- Mimi Denissi: Sharing Important History to Shape Our Future
- John Catsimatidis’ Book: How Far Do You Want to Go: Lessons from a Common-Sense Billionaire
- Sarah Baxter on the History of the “Elgin Marbles” and possibility of their return
- Unleashing Our Inner Green Goddess with Author and Naturopath Alexia Cabbadias
- AGONIZING PEACE by Jon Heymann
Greek education in America
My father Constantine was a mainstay of Greek education in America by serving as a principal of parochial schools in Montreal, Chicago and New York spanning nearly four decades of service. Recently I visited Chicago and roamed through the halls of Plato School of the Assumption Church (my father was principal in the school’s heyday through the ‘60s and early ‘70s), which in their day were the crown jewel of the Greek Archdiocese system. The school itself was a beautiful building and a triumph for the immigrants who had come to Chicago and worked every job from shoeshine peddlers to peanut vendors to dishwashers and saved their hard-earned dollars to build a church in the Byzantine style and a school made up of stone that they imagined would last through the ages as a testament to their hard work and their achievement.
Unfortunately, as in many urban Greek American communities throughout the United States, the neighborhood changed, the parishioners fled to the suburbs, and the beautiful church and school building I remember so well were left behind, stranded in a community that is only a ghost of the vibrant Greek American community that I remember so well. The church is just as beautiful and hasn’t changed a bit. In the few hours that I spent there, I saw people constantly going in and out (mostly seniors, I admit) and the annual festival being advertised.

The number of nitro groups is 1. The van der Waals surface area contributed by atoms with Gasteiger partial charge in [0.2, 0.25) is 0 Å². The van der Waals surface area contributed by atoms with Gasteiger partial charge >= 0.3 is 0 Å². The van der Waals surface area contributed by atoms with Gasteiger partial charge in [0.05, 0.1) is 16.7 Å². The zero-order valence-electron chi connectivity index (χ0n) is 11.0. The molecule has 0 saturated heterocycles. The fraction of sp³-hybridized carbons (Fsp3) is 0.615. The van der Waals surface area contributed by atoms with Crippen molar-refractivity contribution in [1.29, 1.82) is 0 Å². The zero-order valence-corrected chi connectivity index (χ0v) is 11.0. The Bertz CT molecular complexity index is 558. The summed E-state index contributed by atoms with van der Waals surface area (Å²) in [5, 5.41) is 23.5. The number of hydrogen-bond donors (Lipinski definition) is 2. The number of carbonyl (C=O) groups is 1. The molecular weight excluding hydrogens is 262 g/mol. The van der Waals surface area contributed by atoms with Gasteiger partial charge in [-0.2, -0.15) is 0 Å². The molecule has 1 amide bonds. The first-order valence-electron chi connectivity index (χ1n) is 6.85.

But the school, after many vicissitudes over the more than forty years since I attended there (attendance steadily declined from a high of 500 children in the ‘60s) was undergoing a refurbishing to get it ready to open this month as a charter school (which we will profile in our next issue). “It has nothing to do with the church anymore,” one elderly church board member told me as we stood in the shade between the church and the school (a favorite play spot during recess when I was a kid). “It was leased to this group for ten years and they are an independent outfit.”
Perhaps it’s for the best: school attendance at Plato, as I mentioned, was steadily declining and the inevitable would have been that the school would have closed altogether and the building used most likely as an adjunct of the nearby Loretto Hospital (which has since taken over most of the old playground as a parking lot). It will now continue as a school, it will have a Greek curriculum, and the stubborn will of those of us who remember the glory days of Plato School will continue to think of it, and if we live in Chicago (as I don’t), will continue to send our kids there, perhaps to the school, perhaps only to the Sunday school and youth events.
The future of Greek American education is going a change and the glory days when Greek parochial schools were for Greeks only and the schools were a focal point of the inevitable Greektown that surrounded them may be a thing of the past. The traditional old communities in big cities like Chicago and New York have been left stranded, but not entirely abandoned, and perhaps it’s inevitable that a new model would be found to make Greek education still a vital and continuing part of our life and the lives of our children in America.